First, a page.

3D-printed scaffold helps treat severed spinal cords in rats

(Reuters Health) – Patients with severed spinal cords once had no hope of regaining limb function. But a method that helps new nerve cells bridge the damage by growing through a scaffolding structure might one day change that, researchers say.

For now though, it’s only been shown to work in rats. In a proof of principle, researchers used neural progenitor cells to grow a kind of splice reconnecting severed nerve fibers coming from the rats’ brains to the lower parts of the rodents’ bodies. Though the rats weren’t able to get up and walk afterward, they were able to move their legs in a purposeful way.

“This is a marriage of bioengineering technology with stem cell technology to generate what we hope will be an effective therapy for acute spinal cord injury,” said study coauthor Dr. Mark Tuszynski, director of the Center for Neural Repair at the University of California, San Diego, and a neurologist at the San Diego VA Center.

Earlier research by Tuszynski and colleagues produced some success using just neural progenitor cells, which give rise to new neurons and also help create an environment that encourages damage repair. The novel part of the new research is the 3D-printed scaffold, which is honeycombed with tiny tubes that function like highway tunnels keeping the new cells growing on a straight path, the researchers report in Nature Medicine.

The new study focused on testing how well the scaffold design encouraged cells to grow across the gap and how well the scaffold material held up to give cells enough time to make the repair.

The scaffold tubes, each with a diameter twice the width of a human hair, serve as a guide for the cells to grow from one side of the torn spinal cord to the other. Without the scaffold, which is made of materials that will eventually be absorbed by the body, many stem cells wouldn’t make it across the divide. Another benefit of the scaffold is that it protects the stem cells from the toxic environment around the injury site that is caused by inflammation, Tuszynski said.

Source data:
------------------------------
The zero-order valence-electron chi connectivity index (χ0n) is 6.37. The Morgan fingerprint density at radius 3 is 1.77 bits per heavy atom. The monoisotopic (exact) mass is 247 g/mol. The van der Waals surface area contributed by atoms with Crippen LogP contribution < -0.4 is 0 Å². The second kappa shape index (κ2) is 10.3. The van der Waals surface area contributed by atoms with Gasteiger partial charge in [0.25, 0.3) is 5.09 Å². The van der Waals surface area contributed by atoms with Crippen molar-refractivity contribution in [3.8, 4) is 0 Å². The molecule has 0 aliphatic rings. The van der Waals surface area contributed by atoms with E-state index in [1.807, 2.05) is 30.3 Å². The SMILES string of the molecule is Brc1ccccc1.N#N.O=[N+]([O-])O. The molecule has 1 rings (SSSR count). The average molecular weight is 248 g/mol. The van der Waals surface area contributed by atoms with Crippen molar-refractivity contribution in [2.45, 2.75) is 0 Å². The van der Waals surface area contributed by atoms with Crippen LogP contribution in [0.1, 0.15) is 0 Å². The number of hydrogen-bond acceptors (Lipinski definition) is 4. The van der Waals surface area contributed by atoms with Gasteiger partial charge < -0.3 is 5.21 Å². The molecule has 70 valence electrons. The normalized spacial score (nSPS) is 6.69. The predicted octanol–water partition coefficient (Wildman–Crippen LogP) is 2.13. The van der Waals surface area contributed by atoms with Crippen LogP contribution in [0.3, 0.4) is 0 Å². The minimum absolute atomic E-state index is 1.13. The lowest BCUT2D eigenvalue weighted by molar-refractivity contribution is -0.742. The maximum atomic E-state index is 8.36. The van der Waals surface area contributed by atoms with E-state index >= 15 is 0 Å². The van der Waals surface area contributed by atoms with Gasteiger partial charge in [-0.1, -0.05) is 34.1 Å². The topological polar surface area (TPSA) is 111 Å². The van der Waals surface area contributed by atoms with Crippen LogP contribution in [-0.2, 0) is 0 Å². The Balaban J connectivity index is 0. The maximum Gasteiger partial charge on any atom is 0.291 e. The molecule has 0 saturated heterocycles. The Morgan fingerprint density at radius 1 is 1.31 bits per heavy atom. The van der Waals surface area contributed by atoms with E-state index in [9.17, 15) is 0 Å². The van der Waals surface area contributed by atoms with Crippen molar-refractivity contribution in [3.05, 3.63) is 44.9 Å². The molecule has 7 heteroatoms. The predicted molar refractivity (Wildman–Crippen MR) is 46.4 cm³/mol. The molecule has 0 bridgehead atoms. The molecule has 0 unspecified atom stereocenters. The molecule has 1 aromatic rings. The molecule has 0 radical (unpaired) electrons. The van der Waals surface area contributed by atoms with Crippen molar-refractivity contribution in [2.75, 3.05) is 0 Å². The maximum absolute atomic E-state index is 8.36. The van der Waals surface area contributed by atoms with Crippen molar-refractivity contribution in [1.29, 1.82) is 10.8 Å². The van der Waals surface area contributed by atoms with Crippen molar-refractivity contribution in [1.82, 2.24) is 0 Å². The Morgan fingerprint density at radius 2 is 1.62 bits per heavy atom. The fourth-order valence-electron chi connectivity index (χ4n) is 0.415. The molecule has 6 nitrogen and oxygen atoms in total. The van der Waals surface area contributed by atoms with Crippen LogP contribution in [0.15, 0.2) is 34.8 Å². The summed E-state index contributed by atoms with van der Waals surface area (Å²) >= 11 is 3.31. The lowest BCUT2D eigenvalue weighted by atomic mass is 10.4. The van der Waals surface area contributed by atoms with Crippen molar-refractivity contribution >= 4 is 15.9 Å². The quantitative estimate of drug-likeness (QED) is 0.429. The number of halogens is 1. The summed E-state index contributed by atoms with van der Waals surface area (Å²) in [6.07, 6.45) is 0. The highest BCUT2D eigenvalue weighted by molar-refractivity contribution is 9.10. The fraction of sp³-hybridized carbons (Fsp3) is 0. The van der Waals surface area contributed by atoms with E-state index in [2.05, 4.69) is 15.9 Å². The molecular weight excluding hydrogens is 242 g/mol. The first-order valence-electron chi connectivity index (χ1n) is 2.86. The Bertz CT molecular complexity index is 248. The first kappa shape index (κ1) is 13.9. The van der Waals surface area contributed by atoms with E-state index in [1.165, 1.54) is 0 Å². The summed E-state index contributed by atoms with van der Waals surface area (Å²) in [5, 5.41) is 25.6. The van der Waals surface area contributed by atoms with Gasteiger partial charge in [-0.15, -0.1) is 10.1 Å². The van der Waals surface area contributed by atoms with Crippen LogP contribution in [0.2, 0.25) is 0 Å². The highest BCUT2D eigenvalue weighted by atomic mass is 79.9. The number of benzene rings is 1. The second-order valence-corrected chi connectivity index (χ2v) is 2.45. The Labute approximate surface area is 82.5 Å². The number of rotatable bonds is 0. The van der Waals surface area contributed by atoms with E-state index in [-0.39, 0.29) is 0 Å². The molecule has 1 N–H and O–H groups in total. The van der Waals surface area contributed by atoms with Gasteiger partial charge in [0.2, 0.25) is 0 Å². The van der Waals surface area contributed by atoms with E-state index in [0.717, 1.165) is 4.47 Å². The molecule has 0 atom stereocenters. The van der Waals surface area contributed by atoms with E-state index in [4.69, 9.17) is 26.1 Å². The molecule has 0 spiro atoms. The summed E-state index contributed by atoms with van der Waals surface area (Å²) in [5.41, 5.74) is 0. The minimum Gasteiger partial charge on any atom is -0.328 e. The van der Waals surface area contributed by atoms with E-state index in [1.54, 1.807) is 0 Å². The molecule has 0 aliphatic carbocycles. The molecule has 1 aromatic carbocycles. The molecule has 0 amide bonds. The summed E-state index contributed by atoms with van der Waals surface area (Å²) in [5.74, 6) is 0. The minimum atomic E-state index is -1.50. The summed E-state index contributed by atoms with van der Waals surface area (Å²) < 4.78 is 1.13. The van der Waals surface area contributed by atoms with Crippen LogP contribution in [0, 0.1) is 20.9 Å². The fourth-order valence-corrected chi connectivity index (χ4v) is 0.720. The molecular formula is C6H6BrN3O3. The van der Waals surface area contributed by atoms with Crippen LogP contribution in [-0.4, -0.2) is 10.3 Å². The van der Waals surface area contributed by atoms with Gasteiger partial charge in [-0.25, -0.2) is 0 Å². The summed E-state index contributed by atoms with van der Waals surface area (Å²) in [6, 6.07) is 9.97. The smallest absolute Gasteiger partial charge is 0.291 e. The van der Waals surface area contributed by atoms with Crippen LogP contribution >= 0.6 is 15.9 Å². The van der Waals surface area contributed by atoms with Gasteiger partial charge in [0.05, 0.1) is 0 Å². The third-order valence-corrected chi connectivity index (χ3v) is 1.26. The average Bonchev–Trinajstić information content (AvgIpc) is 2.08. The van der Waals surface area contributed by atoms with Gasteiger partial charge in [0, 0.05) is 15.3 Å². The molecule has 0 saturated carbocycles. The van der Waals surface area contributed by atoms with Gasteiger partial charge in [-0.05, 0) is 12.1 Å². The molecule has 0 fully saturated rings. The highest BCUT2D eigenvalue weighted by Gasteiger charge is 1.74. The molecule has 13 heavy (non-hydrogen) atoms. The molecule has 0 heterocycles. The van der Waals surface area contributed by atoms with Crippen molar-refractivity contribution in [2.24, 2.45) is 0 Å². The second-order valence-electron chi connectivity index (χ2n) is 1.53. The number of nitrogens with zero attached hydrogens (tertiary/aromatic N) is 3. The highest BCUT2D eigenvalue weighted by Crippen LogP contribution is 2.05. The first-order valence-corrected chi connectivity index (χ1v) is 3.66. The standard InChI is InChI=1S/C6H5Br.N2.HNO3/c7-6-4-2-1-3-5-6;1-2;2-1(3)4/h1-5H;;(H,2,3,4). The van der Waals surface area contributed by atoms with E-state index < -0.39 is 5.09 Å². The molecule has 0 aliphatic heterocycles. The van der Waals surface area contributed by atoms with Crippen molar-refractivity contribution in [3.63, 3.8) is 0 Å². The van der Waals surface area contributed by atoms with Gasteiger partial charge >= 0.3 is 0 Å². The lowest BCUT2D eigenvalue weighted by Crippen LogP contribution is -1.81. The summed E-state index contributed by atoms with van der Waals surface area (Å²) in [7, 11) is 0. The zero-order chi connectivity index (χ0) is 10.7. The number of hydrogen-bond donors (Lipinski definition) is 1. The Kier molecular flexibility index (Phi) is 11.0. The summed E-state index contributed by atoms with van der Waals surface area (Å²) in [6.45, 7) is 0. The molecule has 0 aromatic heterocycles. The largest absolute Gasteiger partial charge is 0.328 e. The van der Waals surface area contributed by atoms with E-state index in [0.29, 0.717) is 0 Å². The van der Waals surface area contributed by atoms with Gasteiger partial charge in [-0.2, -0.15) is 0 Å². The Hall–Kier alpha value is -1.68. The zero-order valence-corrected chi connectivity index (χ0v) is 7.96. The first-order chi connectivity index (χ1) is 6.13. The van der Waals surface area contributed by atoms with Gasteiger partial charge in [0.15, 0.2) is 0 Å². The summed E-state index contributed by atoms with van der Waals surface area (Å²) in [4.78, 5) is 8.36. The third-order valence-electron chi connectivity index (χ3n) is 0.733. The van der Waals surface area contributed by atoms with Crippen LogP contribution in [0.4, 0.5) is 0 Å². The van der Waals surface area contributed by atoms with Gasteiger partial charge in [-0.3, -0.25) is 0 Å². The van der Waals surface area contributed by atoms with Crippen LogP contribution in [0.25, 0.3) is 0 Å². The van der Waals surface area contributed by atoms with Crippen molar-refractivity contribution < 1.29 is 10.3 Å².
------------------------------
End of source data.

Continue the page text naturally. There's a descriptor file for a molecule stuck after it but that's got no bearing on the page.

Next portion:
A few months after the scaffolds and neural progenitor cells were implanted, nerve fibers from the rats’ brains had connected to the new cells, which in turn connected with nerve fibers coming up from the rodents’ lower extremities, allowing the rats to move their legs in a deliberate way.

They “were not quite strong enough to stand up but they could move their legs around each joint,” Tuszynski said. It’s possible, if the technique were used in humans, that other modalities, such as rehab or spinal stimulation, could improve the result, he added.

The ability to keep progenitor cells alive at the injury site is a big advantage, said Dr. Stephen Badylak, a professor of surgery and deputy director of the McGowan Institute for Regenerative Medicine at the University of Pittsburgh Medical Center in Pennsylvania. The new research, “is a pretty big step forward,” Badylak said.

And that may give hope to the hundreds of thousands living with spinal cord injuries, said Dr. Marc Moisi, chief of neurosurgery at the Detroit Receiving Hospital at the Detroit Medical Center in Michigan.

“Over the past 50 years, we’ve made very little progress in treatment for spinal cord injuries,” Moisi said. “We have nothing really to offer patients with spinal cord injuries, whether they are in the acute or even the chronic phase that could give strong hope. And that’s especially true for those with complete injury, which leaves them paralyzed at that level on down for the rest of their lives. To have the potential to be able to bypass the injury and give patients the opportunity to grow cells and to regain some movement would be phenomenal.”

The new research is “great” and an “advance,” said Dr. Larry Benowitz, a professor of neurosurgery at Harvard Medical School and Boston Children’s Hospital.

“The current study combines exquisite 3-D printing with neural progenitor cells to create a synthetic segment of spinal cord that enables some severed nerve fibers to regenerate from neural centers upstream from the injury site into parts of the spinal cord that have lost their normal inputs,” Benowitz, who wasn’t involved in the study, said by email. “The next big question is whether these types of relay circuits can improve voluntary movements in humans.”

SOURCE: go.nature.com/2SS96za Nature Medicine, online January 14, 2019.